Welcome! My health problems add craziness to my life. Here I post ideas I've tried, also questions I'm still asking. I have an electrolyte disorder. So I have crazy neuro stuff like complicated migraines, alkalosis, loosing my speech and paralysis. (including legs and hands) Little by little, foods had to go, they affected my brain and immune system. So I avoid like the plague: soy, dairy, gluten, nightshades, and try to avoid refined sugar. My body requires pink salt and electrolytes. I now use a speedy red wheelchair that I love. I've craved a simpler life, but how do you do that with crazy health stuff? I've already had a fire and flood, so I really don't value possessions. I value people and experiences. I am not compensated for any posts, just my opinions.

Monday, June 19, 2017

Making My Bedroom More Wheelchair Friendly

Making things accessible often means really expensive or drastic, but it doesn't have to be. You can re-think the space you already have. Several small things made a big difference for me. Hoping this post might give you some ideas while planning your own more accessible space. Last year we did a remodel, making our living space more efficient, including moving our master bedroom. My current bedroom is a little smaller than my last bedroom, but I now have a bathroom as part of my bedroom, and it's much easier to get around in my new space.

We live in a rambler house built in the 1980's. (one main level) We chose the house because we could see lots of potential for good accessibility. It had wider than average doorways and hallways. In my last bedroom, (original master bedroom for the house) one wall had two tiny closets, the other wall a large window, the third wall was too short for a bed, and the room was without a bathroom. So, there was really only one place to put the bed and dressers. I have a queen size bed, so when I wheeled along the side of the bed to try to get into my bed, it was a really tight squeeze. Only about one inch on either side of my fingers. On my left side: the bed, on my right side: the dresser. Not very easy to get stuff out of the dresser. Also, by the time the closet doors opened, I was backed up against the foot of the bed.

The formal dining room was just a little smaller than the master bedroom, with two wide open doorways. 2 inches smaller in the width, 5 inches smaller in the length, but there was a better layout. When you exited the formal dining room, there was the hall, that just dead ended. Then a very small 1/4 bathroom, and further up the hall a side entrance to the kitchen. The bathroom was on the other side of the kitchen wall. We added hall space to the bathroom, making it a long, narrow full bath room, that’s easy to wheel back and forth in. We took out the sink and cabinet in the bathroom and put in a small wall mounted sink, that I can roll under. The second doorway to the dining room became the entrance to my bedroom where a door was added.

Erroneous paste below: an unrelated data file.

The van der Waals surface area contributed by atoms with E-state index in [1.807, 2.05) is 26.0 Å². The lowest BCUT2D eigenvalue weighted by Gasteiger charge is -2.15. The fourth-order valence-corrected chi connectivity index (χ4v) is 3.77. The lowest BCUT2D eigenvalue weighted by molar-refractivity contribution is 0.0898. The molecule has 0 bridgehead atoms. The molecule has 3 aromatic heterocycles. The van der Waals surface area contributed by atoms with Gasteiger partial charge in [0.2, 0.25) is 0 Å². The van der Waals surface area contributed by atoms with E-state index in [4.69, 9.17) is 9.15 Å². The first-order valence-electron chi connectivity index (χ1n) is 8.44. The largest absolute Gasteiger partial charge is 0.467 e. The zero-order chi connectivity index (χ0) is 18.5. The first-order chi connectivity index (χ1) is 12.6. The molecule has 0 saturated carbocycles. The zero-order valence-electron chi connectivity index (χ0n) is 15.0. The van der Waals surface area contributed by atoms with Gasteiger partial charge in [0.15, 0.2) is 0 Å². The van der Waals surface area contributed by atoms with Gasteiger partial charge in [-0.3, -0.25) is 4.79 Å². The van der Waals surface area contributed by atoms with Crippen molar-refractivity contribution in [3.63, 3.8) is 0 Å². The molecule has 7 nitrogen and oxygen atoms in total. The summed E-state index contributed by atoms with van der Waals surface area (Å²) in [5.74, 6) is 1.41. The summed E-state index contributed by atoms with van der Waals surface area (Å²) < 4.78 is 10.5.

In this picture of my old hall, a tub was added, where the blue tape is. The tape line to the back wall was added to the bathroom. In front of the blue tape became closet space, the visible door opening in this picture became my closet doorway with a small bi-fold doorway to maximize space. The wall on the left side of the hall, from the blue tape to the back wall was taken down. Right about the front edge of this picture a wall went up, to close off the hallway. In the back corner of the bedroom (by the blue tape line), is the current entrance to the bathroom. I found from my old room, it's rather challenging to get through the bedroom door (open, get around the door, reach back to close it) then also through the bathroom door. I didn't want that challenge in my new space, especially in the middle of the night. So, there is no door between the bedroom and bathroom, just an open doorway entrance. I can't emphasize enough how much easier it without unnecessary doors!

The first picture in this post, you can see my bed is right by the doorway. I have several feet all around this side of my bed and in front of my dresser to wheel around. The dresser is on the back wall of the room with enough space to turn my wheelchair in a circle in between the bed and dresser. At night, I put my phone on the charger, setting it just under the edge if the bed, along with my kindle that I read every night. Then in the morning I pick up my phone and kindle, and take them to my office. I use a buckwheat pillow. It really helps me with my neck issues, I can't go back to other pillows now! The bed itself is a platform style bed, with a memory foam cushion. It's the same height as my wheelchair seat, making transfers easier. It's really nice that I can easily reach the light switch and the door handle. I got lever handles, much easier for bad hand days. On the outside of the door is a second handle to pull the door shut. (see picture on the right column of my blog) I also got a small grab bar to make getting in and out of bed easier. It takes good abdominal muscles to get up from laying down, which I don't have. My doctor asked me to get a bar for safety. There are some bars that go to the floor. My toes are a magnet to stuff like that. I could just see myself stubbing my toes every day when I got in and out of bed. I got this one from Amazon (link to bed rail) The bar is connected to a huge board that slides under the mattress for stability. I wish I had gotten this years ago, it really helps. (No compensation, just really love and recommend it.)